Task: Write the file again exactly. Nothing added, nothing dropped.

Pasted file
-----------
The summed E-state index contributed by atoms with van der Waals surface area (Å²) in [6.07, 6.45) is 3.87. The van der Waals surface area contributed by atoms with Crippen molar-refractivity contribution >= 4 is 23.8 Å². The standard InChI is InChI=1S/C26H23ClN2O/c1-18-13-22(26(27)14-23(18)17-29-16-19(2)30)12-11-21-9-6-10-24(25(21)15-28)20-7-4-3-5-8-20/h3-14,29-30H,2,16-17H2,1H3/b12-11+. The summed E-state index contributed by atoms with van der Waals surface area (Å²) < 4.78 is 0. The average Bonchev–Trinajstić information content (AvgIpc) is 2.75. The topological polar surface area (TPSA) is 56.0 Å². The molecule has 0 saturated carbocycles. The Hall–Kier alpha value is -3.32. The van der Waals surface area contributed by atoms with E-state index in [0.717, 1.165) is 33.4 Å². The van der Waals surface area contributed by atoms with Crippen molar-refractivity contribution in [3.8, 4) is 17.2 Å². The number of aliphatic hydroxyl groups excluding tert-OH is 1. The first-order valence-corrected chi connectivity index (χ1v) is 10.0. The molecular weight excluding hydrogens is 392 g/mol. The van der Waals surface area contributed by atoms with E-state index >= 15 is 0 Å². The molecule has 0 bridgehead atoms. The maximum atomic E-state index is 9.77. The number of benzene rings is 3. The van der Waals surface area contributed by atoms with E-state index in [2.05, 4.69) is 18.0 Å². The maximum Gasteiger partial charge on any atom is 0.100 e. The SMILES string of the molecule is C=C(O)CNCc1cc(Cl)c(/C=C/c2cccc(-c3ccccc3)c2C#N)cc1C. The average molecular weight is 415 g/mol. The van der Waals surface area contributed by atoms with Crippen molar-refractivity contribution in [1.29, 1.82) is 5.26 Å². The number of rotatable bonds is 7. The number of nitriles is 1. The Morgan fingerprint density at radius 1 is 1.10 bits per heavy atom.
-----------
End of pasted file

The summed E-state index contributed by atoms with van der Waals surface area (Å²) in [6.07, 6.45) is 3.87. The van der Waals surface area contributed by atoms with Crippen molar-refractivity contribution >= 4 is 23.8 Å². The standard InChI is InChI=1S/C26H23ClN2O/c1-18-13-22(26(27)14-23(18)17-29-16-19(2)30)12-11-21-9-6-10-24(25(21)15-28)20-7-4-3-5-8-20/h3-14,29-30H,2,16-17H2,1H3/b12-11+. The summed E-state index contributed by atoms with van der Waals surface area (Å²) < 4.78 is 0. The average Bonchev–Trinajstić information content (AvgIpc) is 2.75. The topological polar surface area (TPSA) is 56.0 Å². The molecule has 0 saturated carbocycles. The Hall–Kier alpha value is -3.32. The van der Waals surface area contributed by atoms with E-state index in [0.717, 1.165) is 33.4 Å². The van der Waals surface area contributed by atoms with Crippen molar-refractivity contribution in [3.8, 4) is 17.2 Å². The number of aliphatic hydroxyl groups excluding tert-OH is 1. The first-order valence-corrected chi connectivity index (χ1v) is 10.0. The molecular weight excluding hydrogens is 392 g/mol. The van der Waals surface area contributed by atoms with E-state index >= 15 is 0 Å². The molecule has 0 bridgehead atoms. The maximum atomic E-state index is 9.77. The number of benzene rings is 3. The van der Waals surface area contributed by atoms with E-state index in [2.05, 4.69) is 18.0 Å². The maximum Gasteiger partial charge on any atom is 0.100 e. The SMILES string of the molecule is C=C(O)CNCc1cc(Cl)c(/C=C/c2cccc(-c3ccccc3)c2C#N)cc1C. The average molecular weight is 415 g/mol. The van der Waals surface area contributed by atoms with Crippen molar-refractivity contribution in [1.29, 1.82) is 5.26 Å². The number of rotatable bonds is 7. The number of nitriles is 1. The Morgan fingerprint density at radius 1 is 1.10 bits per heavy atom.